If I would not read this couple days ago I would probably react differently now. I would be mad at you. And even though I can’t express enough how sad it makes me that such an inspirational, warm and rich soul has left so many people who looked up to him, I understand. I hope you are free now. Free from all the pain you had and was carrying around.

That time I came to your studio for the very first time has changed my life. You were one of the few people who really shaped me the way I am today. In that time I went through very dark times myself and I felt like I have had very few things in my life that I have enjoyed. Also being far from family and friends, I felt very lonely and lost in Amsterdam. But not in your studio Forty Degrees.

I am not going to tell you how great, probably one of the best yoga teachers that have ever lived you were. You knew that. Everyone knew that. What I want to tell you is that your classes were not about yoga. It was about relationships you were able to have with your students. You made an effort to know everyone’s names and weaknesses. You always made sure everyone left rejuvenated and energized. Ready for their own struggles. You were strict but fair and discipline was one of your favorite words. And that was crucial for all of us because your discipline gave us freedom. You were a man of no-bullshit policy and that we all worshiped.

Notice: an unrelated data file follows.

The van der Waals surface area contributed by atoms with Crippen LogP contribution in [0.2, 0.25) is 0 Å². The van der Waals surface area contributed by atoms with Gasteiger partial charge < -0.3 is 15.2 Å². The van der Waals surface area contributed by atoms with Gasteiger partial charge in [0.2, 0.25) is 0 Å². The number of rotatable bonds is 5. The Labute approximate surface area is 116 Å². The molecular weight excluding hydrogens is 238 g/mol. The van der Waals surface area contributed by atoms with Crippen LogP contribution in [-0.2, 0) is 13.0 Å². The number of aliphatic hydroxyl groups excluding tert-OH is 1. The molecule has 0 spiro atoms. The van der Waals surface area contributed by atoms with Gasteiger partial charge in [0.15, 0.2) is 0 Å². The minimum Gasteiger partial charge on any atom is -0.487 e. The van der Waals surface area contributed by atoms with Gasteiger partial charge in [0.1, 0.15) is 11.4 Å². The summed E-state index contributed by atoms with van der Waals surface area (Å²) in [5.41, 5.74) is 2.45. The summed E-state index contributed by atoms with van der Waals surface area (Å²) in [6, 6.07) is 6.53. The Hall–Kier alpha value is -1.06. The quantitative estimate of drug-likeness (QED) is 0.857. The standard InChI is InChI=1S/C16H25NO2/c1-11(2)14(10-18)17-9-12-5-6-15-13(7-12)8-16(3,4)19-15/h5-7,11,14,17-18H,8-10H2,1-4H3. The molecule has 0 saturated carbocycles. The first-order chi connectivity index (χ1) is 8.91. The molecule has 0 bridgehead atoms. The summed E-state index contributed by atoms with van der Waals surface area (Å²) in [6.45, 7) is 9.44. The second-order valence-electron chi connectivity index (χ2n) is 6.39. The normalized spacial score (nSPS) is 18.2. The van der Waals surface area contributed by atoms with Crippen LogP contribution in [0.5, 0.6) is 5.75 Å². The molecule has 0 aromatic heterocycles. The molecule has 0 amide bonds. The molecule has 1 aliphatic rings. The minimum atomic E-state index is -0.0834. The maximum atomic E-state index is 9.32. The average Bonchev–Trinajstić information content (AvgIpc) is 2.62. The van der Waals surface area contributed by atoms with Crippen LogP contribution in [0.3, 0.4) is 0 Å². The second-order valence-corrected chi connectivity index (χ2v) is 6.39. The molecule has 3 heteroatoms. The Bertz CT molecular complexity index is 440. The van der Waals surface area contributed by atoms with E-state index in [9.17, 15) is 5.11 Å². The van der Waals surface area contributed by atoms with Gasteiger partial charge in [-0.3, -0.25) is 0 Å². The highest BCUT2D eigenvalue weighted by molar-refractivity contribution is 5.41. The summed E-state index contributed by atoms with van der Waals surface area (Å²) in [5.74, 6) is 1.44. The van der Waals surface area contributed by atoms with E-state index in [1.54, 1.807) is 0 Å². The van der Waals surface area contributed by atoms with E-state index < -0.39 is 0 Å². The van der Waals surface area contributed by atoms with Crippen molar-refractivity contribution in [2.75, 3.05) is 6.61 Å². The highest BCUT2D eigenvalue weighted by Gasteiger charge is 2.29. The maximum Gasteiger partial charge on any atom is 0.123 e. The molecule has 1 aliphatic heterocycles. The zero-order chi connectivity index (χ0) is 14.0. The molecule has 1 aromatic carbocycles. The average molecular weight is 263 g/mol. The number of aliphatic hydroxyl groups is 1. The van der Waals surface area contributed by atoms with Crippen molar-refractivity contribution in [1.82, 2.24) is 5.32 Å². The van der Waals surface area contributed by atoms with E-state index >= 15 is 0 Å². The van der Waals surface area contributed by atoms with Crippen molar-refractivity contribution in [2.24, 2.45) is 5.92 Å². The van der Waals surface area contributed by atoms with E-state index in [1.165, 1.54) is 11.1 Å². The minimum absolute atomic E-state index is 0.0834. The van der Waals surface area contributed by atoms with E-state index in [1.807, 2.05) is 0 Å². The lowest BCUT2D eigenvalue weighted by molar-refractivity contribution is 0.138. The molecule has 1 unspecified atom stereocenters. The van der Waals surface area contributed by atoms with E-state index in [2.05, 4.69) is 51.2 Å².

I’m also not going to talk about how once I came three times a day because I just needed to hear your voice. The way you thought yoga was incomparable to anything. The professionalism and the passion you were giving us during each and every lecture whether you were tired or not was incomprehensible. Each and every class felt like it is the last one with you. Everyone was focused and did their best. We were an army. Umberto’s army of kindness.